Health

New Zealand investigates mysterious origin of new COVID-19 cases

(Update 1 adds information, changes headline and lede, minor edits throughout)

By Rocio Otoya

Sydney, Australia, Aug 12 (efe-epa).- New Zealand on Wednesday was testing a cool-storage facility for traces of COVID-19 following the confirmation of four mysterious cases in one South Auckland family, breaking the country’s 102-day streak free of community transmission.

The infected family members, including a minor, have no connection to overseas travel, nor any apparent link to high-risk workers such as those at borders or in quarantine facilities. The cases have baffled health authorities.

“We are working hard to put together pieces of the puzzle about how this family became infected,” said Director General of Health Ashley Bloomfield in a daily press conference alongside Prime Minister Jacinda Ardern in Wellington.

He also announced four new “probable” COVID-19 cases of people with symptoms linked to the family, and who are awaiting test results in isolation.

There was also one new case of COVID-19 in a quarantine center for those arriving from overseas. For more than three months, new cases have been recorded only in these centers.

Authorities were not ruling out that the virus could have been contracted by the family through frozen freight from abroad. One of those infected works for Auckland cool store company Americold, where surface testing was being carried out Wednesday.

“We do know from studies overseas that, actually, the virus can survive in some refrigerated environments for quite some time,” Bloomfield said.

This week, authorities in the Chinese port city of Yantai detected the presence of COVID-19 on the packaging of imported frozen seafood that arrived from Dalian, although its origin was not disclosed. Dalian, in northeast China, closed markets last month after registering new cases of COVID-19 and detecting the coronavirus on the packaging of frozen shrimp imported from Ecuador.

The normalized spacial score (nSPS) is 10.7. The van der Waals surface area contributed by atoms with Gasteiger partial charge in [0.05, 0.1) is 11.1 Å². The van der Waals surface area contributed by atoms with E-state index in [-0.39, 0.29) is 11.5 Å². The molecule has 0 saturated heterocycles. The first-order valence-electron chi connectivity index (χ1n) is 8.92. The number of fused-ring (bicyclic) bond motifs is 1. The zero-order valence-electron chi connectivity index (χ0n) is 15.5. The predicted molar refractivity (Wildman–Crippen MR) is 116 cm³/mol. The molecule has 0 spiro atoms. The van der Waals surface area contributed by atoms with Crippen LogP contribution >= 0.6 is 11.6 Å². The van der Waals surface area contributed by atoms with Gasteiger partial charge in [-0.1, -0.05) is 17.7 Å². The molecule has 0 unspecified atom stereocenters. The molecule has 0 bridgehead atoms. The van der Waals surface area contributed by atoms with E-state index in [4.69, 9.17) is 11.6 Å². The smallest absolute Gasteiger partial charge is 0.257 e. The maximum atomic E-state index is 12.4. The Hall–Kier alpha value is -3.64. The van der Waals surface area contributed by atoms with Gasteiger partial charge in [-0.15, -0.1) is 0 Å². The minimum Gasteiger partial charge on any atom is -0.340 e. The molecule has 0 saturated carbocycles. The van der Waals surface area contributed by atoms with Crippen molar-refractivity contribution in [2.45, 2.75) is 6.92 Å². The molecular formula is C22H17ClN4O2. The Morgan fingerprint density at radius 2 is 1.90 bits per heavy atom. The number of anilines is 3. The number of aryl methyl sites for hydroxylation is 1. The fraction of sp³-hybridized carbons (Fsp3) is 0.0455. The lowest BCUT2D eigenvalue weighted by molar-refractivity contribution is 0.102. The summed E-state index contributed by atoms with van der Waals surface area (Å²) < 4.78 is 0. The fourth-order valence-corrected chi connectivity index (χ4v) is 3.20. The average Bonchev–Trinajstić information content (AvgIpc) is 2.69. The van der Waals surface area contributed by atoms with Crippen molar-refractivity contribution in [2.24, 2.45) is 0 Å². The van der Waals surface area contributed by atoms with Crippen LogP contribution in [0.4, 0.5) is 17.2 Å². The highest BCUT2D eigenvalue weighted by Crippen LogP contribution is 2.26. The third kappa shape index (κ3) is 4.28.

In Auckland and Rotorua, contact tracing efforts were also underway after two of the infected family last weekend visited the town 192 kilometers south of Auckland, Bloomfield said, adding that no one there has been found to be classified as a close contact.

On Wednesday, the New Zealand government, which imposed a nationwide lockdown in March when it had about 50 cases of COVID-19 among a population of nearly 5 million, again put the 1.7 million residents of Auckland into Level-3 lockdown for three days.

The rest of New Zealand was placed on Level-2 restrictions, and elderly care homes on full Level-4 restrictions, banning visitors. These restrictions are expected to be extended.

After the announcement of the cases and before lockdown came into force, Auckland residents flocked to supermarkets and COVID-19 testing centers, while police set up roadblocks around the city.

Ardern reported Wednesday that the dissolution of parliament will be postponed until Monday, ahead of the general election on Sep. 9, the date of which for now has not been changed.

Her rival, the recently elected National Party leader Judith Collins, called for the elections to be postponed until November or even next year.

“It is simply unsuitable to expect there to be a fair and just election at a time when the opposition parties and other parties in government are not free to campaign,” argued the center-right leader.

Boosted by the success of her management of COVID-19, center-left Labour Party leader Ardern, who has governed since 2017 in coalition with the Green Party and New Zealand First, is polling as favorite and even has the possibility of the party governing a second term alone.

Her government, praised worldwide for suppressing the new coronavirus, declared that it had eliminated community transmission in late April, and on June 9, with no more active cases, lifted all restrictions except border closures.

Since the beginning of the epidemic, New Zealand has recorded 1,225 confirmed cases of the new coronavirus, including 22 deaths, and currently has 22 active cases. EFE-EPA

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